Style is a complex and problematic term in the critical vocabulary of several disciplines. The eleven authors represented in this volume draw on art history, philosophy, literary theory, and musicology to take on the task of defining "style" precisely, not only within their fields but with cross-disciplinary emphasis. First published in 1979, these essays resulted from lectures given at the Summer Institute in Aesthetics held in Boulder, Colorado, in 1977. Despite the intervening effect of deconstruction, which is barely mentioned, they (...)
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  23. The professional development of college science professors as science teacher educators.Patricia M. Fedock, Ron Zambo & William W. Cobern - 1996 - Science Education 80 (1):5-19.
     
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  24.  40
    Stylistics: Rethinking the Artforms after HegelSystematic Aesthetics.Patricia M. Locke - 1998 - The Owl of Minerva 30 (1):137-140.
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  25.  41
    Hegel's Theory of Aesthetic Judgment.Patricia M. Locke - 1997 - The Owl of Minerva 29 (1):84-86.
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  26.  38
    Desire, Dialectic and Otherness: An Essay on Origins.Patricia M. Locke - 1988 - Review of Metaphysics 41 (4):826-828.
    The key word in the title is 'otherness', since this book aims to show how even Hegel, the master of dialectic, fails to adequately explain the phenomenon of otherness. Desmond claims that the common experience of difference can be thought of from four basic perspectives of which dialectic is one. Dialectic has advantages over two of them, yet the last category, the metaxological, is best able to account for the intentional infinity that human beings have paradoxically within the finite boundaries (...)
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  27.  19
    Merold Westphal, "Hegel, Freedom, and Modernity". [REVIEW]Patricia M. Locke - 1994 - Journal of the History of Philosophy 32 (1):148.
  28.  22
    Philosophy and Art.Patricia M. Locke - 1992 - Review of Metaphysics 45 (4):849-850.
    This collection of essays has the advantages and disadvantages of having been given, for the most part, as lectures. At their best, the voices are lively and fresh. Ted Cohen's essay on the artistic merit of television, in particular, the effect of watching baseball on television, is quite good. He sets philosophers the task of describing television's transformation of character and of time and space. He cautions against looking at television shows as if we were seeing movies, for that looking (...)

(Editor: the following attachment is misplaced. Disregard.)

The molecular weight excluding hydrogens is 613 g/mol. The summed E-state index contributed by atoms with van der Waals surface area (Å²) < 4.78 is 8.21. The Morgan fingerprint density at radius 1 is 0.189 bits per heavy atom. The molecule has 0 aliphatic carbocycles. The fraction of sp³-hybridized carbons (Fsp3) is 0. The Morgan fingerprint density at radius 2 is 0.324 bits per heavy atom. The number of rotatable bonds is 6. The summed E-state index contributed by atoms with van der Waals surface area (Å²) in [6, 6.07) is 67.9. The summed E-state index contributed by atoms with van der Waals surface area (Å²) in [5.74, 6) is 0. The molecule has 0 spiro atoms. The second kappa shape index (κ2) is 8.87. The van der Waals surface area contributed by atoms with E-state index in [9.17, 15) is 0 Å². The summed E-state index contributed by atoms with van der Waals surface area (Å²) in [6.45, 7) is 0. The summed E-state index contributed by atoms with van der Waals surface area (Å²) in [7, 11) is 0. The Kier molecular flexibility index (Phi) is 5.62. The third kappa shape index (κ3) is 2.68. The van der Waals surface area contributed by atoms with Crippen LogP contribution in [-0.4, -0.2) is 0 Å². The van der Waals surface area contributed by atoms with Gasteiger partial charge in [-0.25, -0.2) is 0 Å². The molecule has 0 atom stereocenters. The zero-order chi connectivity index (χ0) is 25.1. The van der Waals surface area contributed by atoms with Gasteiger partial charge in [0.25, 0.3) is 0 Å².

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  29.  19
    Hegel and His Critics: Philosophy in the Aftermath of Hegel.Patricia M. Locke - 1991 - Review of Metaphysics 44 (3):623-624.
    Philosophy in the "aftermath" of Hegel is an apt subtitle for this collection of essays from the Ninth Biennial Meeting of the Hegel Society of America. A dozen articles, most with commentaries, show the healthy diversity of Hegelian summer crops springing up after the seemingly devastating mowing of his system by nineteenth- and twentieth-century philosophers. While the major critics are given their due, the general consensus of these articles is that Hegel's thought withstands their attacks.
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  30.  24
    Reading the Book of Nature: A Phenomenological Study of Creative Expression in Science and Painting.Patricia M. Locke - 1990 - Review of Metaphysics 43 (3):637-639.
    There is a striking resemblance between the metaphors Galileo and Cézanne use to describe nature. Galileo claims "this grand book, the universe" is written in a mathematical language that alone can lead us out of the "dark labyrinth" of human ignorance. Cézanne suggests that "to read nature is to see it, as if through a veil" in terms of a harmonious arrangement of colors. The identification of reading with light and clarity about the world, seen against a dark ground that (...)
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  31.  23
    Hegel's Phenomenology of the "We.".Patricia M. Locke - 1989 - Review of Metaphysics 43 (2):413-414.